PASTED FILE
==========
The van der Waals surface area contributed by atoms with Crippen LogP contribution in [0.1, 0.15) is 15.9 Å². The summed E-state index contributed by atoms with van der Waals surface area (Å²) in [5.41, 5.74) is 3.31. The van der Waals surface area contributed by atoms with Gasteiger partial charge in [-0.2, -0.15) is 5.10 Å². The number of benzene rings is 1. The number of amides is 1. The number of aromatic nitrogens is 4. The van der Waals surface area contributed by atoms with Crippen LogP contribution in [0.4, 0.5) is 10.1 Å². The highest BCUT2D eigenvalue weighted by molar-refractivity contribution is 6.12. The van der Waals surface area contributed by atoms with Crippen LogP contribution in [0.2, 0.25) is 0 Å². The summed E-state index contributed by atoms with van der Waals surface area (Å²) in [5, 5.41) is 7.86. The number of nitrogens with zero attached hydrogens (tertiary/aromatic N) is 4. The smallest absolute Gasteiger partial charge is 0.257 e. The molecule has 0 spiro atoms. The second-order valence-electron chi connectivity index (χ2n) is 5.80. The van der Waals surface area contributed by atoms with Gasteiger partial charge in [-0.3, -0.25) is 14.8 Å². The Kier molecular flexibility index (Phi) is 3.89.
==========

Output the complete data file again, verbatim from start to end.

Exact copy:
The van der Waals surface area contributed by atoms with Crippen LogP contribution in [0.1, 0.15) is 15.9 Å². The summed E-state index contributed by atoms with van der Waals surface area (Å²) in [5.41, 5.74) is 3.31. The van der Waals surface area contributed by atoms with Gasteiger partial charge in [-0.2, -0.15) is 5.10 Å². The number of benzene rings is 1. The number of amides is 1. The number of aromatic nitrogens is 4. The van der Waals surface area contributed by atoms with Crippen LogP contribution in [0.4, 0.5) is 10.1 Å². The highest BCUT2D eigenvalue weighted by molar-refractivity contribution is 6.12. The van der Waals surface area contributed by atoms with Crippen LogP contribution in [0.2, 0.25) is 0 Å². The summed E-state index contributed by atoms with van der Waals surface area (Å²) in [5, 5.41) is 7.86. The number of nitrogens with zero attached hydrogens (tertiary/aromatic N) is 4. The smallest absolute Gasteiger partial charge is 0.257 e. The molecule has 0 spiro atoms. The second-order valence-electron chi connectivity index (χ2n) is 5.80. The van der Waals surface area contributed by atoms with Gasteiger partial charge in [-0.3, -0.25) is 14.8 Å². The Kier molecular flexibility index (Phi) is 3.89.